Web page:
Being there when family needs you—or when you need you—isn’t negotiable. No boss should be able to deny paid time to get over an illness or care for a loved one.
PAID FAMILY LEAVE
Barely more than 10% of Americans have any paid family leave, meaning we’re forced to make impossible decisions on a daily basis. People get sick. Babies are born or adopted. Life happens, and our workplace policies need to catch up.
- Nearly three-quarters of people say that an illness or a new child, for themselves or a family member, would cause them financial problems.
- The current protections in the Family and Medical Leave Act barely made sense in the 50s — and don’t work at all today. 40% of the workforce isn’t covered, and most only get unpaid leave. And let’s be honest—how many of us can afford that?
Unless we’re willing to morph from humans into robots, something has to change. We know that a choice between being there for family and putting food on the table is no choice at all. We’re ready to update the rules about work and wages.
EARNED SICK DAYS
Getting sick is awful. Even worse? Having to go to work sick. You shouldn’t have to worry about losing a day’s pay (or even your job) for taking time off for an illness.
- Nearly two in five private sector workers are denied a single paid sick day for things like the stomach flu, strep throat or a broken leg.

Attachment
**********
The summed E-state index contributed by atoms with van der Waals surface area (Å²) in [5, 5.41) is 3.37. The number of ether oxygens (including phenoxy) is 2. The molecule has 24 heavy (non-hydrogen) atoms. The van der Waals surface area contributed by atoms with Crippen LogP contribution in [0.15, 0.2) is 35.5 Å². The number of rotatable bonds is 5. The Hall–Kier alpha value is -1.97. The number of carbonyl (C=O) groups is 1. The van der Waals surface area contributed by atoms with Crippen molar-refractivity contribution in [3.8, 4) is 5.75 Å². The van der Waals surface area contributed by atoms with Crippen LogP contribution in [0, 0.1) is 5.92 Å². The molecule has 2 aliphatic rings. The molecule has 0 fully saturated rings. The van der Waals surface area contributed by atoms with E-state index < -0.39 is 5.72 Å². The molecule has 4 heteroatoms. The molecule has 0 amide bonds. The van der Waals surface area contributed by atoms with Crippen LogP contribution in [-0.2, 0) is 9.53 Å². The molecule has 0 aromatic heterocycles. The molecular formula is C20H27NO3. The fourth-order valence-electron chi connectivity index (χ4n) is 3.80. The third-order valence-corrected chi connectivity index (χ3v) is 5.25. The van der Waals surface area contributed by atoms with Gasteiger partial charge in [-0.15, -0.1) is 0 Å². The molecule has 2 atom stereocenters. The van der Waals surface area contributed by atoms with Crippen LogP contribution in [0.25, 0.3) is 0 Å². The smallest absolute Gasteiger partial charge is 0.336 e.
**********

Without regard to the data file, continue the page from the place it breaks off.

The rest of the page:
- One in seven low wage workers were fired in the past four years because they or their family member had the nerve to get sick.
- Everyday illnesses can become dangerous and expensive health nightmares. People working without paid sick days forgo the doctor and end up in an E.R. — or are more likely to go to work sick, or to send a sick child to school.
No one can make it work if getting sick means losing a paycheck. So until we find a way to make all sickness illegal forever, we should all be able to earn up to seven paid sick days each year.
DECENCY FOR PREGNANT MOMS
The laws against pregnancy discrimination work about as well as control-top pantyhose in your third trimester.
Too many moms-to-be deal with demands that could hurt them or their babies:
- Unless we’re switching over to laying eggs, three-quarters of women will be pregnant and employed at some point.
- Pregnant women who need modest accommodations are often pushed out of their jobs, or treated poorly at work.
- A bad work environment can actually hurt the baby — stress can increase the risk of having a baby born too soon or underweight.
If politicians want to talk family values, it’s time they start valuing families. They can start by treating moms-to-be like we should treat anyone else in the workplace.